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Old 19th August 2019, 13:59   #17
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Default Re: Air India becomes 1st Indian airline to fly over the North Pole

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Originally Posted by V.Narayan View Post
....
With regard to fuel freezing points @vigsom is right that the typical jet fuel freezes at -47 deg C*. If the stratosphere is at -55 deg C then why does the fuel not freeze. The risk of fuel freezing is there but limited in today's jet airliners. ...
The fuel may not freeze, but water particles in the fuel may freeze. Of course, it has happened.

https://en.wikipedia.org/wiki/British_Airways_Flight_38 - The first 777 hull loss.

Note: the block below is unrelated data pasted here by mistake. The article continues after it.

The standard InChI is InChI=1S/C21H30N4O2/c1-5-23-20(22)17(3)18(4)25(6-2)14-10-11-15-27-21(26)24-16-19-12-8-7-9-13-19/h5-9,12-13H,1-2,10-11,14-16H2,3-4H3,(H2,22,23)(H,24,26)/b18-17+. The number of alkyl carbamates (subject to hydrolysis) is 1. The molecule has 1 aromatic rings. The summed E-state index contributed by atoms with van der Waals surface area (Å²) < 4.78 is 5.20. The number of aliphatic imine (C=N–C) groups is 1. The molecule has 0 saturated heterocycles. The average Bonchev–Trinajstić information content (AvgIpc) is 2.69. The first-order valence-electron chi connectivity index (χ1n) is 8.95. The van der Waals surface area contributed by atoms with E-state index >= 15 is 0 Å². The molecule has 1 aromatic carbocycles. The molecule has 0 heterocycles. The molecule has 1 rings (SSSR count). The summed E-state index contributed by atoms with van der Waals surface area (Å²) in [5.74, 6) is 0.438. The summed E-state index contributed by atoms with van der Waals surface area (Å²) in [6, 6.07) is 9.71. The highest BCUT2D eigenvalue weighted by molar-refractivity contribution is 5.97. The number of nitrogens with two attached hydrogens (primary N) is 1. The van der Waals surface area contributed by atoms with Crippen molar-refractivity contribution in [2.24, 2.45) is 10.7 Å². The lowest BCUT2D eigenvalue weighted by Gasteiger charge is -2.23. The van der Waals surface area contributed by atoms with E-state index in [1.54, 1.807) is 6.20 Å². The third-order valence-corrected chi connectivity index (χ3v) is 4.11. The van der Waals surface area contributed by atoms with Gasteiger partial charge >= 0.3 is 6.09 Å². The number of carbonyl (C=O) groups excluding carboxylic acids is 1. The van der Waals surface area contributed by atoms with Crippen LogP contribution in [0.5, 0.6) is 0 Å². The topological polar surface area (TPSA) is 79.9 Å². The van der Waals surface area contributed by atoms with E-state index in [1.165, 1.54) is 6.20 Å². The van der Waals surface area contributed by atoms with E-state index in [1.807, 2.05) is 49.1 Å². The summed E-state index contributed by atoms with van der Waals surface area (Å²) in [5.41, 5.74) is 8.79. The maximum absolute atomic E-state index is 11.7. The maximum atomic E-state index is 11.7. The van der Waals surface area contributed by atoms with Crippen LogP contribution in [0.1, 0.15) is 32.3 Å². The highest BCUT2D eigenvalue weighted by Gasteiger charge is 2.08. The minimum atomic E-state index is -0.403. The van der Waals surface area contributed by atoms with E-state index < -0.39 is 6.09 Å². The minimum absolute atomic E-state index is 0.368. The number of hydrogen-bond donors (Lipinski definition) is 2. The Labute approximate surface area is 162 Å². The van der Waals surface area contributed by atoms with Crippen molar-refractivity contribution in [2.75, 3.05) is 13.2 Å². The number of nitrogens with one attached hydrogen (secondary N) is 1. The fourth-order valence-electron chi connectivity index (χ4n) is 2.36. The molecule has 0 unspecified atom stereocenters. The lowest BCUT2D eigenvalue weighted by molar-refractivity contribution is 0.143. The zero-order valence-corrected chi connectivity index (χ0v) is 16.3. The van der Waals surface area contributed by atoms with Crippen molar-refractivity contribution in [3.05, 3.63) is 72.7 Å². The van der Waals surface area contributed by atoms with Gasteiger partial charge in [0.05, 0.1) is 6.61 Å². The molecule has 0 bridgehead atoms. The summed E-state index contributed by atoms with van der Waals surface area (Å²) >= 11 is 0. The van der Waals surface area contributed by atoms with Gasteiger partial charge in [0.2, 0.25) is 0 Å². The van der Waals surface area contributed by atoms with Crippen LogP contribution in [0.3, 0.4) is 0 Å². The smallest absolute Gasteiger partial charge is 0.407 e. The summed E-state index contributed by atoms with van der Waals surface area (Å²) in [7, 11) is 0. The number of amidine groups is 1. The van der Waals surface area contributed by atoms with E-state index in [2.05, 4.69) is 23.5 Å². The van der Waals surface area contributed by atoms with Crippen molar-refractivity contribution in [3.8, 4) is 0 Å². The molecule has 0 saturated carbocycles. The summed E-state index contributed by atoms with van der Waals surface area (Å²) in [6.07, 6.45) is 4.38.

As rightly pointed out, the risk is limited though.

Last edited by bsdbsd : 19th August 2019 at 13:59. Reason: added a line.
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Old 19th August 2019, 14:01   #18
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Default Re: Air India becomes 1st Indian airline to fly over the North Pole

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Originally Posted by Jeroen View Post
Did you watch the video? ATC does not track the planes as such.

It staggers them onto the route, ensuring sufficient horizontal and vertical separation along the route. Planes will give position reports every ten minutes.

So ATC knows where the planes will be, based on simple dead reckoning and intermediate position updates.

Think of these tracks/airway as simple highways. ATC tells you when to enter it and at what speed you must travel. They know the entry point and your speed, so they can calculate where you will be. There will be position reports, so that makes it even more precise.